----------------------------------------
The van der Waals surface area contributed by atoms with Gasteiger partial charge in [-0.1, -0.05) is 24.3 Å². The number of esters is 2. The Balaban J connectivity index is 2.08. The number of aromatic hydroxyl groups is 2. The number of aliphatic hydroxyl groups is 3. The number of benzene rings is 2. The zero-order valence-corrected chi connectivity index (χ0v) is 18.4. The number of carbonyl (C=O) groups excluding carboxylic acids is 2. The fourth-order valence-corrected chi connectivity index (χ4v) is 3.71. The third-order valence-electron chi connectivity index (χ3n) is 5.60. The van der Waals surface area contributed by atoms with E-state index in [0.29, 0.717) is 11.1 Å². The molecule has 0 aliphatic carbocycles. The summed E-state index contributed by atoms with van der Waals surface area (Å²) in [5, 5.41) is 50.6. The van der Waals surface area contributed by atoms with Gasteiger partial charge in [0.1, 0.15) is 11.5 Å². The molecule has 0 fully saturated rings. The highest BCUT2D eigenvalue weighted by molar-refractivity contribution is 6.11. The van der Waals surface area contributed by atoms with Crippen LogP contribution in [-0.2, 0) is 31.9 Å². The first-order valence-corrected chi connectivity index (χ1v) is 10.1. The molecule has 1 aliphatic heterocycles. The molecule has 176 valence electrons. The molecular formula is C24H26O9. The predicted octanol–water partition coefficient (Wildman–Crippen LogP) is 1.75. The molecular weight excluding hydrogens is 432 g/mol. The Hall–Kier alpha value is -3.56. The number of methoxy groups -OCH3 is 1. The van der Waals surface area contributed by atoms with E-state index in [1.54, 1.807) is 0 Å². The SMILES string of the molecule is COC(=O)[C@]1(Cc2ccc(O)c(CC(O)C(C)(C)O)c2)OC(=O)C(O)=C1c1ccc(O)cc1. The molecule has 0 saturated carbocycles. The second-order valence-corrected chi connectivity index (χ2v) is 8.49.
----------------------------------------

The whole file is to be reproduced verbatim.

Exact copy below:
The van der Waals surface area contributed by atoms with Gasteiger partial charge in [-0.1, -0.05) is 24.3 Å². The number of esters is 2. The Balaban J connectivity index is 2.08. The number of aromatic hydroxyl groups is 2. The number of aliphatic hydroxyl groups is 3. The number of benzene rings is 2. The zero-order valence-corrected chi connectivity index (χ0v) is 18.4. The number of carbonyl (C=O) groups excluding carboxylic acids is 2. The fourth-order valence-corrected chi connectivity index (χ4v) is 3.71. The third-order valence-electron chi connectivity index (χ3n) is 5.60. The van der Waals surface area contributed by atoms with E-state index in [0.29, 0.717) is 11.1 Å². The molecule has 0 aliphatic carbocycles. The summed E-state index contributed by atoms with van der Waals surface area (Å²) in [5, 5.41) is 50.6. The van der Waals surface area contributed by atoms with Gasteiger partial charge in [0.1, 0.15) is 11.5 Å². The molecule has 0 fully saturated rings. The highest BCUT2D eigenvalue weighted by molar-refractivity contribution is 6.11. The van der Waals surface area contributed by atoms with Crippen LogP contribution in [-0.2, 0) is 31.9 Å². The first-order valence-corrected chi connectivity index (χ1v) is 10.1. The molecule has 1 aliphatic heterocycles. The molecule has 176 valence electrons. The molecular formula is C24H26O9. The predicted octanol–water partition coefficient (Wildman–Crippen LogP) is 1.75. The molecular weight excluding hydrogens is 432 g/mol. The Hall–Kier alpha value is -3.56. The number of methoxy groups -OCH3 is 1. The van der Waals surface area contributed by atoms with E-state index in [1.54, 1.807) is 0 Å². The SMILES string of the molecule is COC(=O)[C@]1(Cc2ccc(O)c(CC(O)C(C)(C)O)c2)OC(=O)C(O)=C1c1ccc(O)cc1. The molecule has 0 saturated carbocycles. The second-order valence-corrected chi connectivity index (χ2v) is 8.49.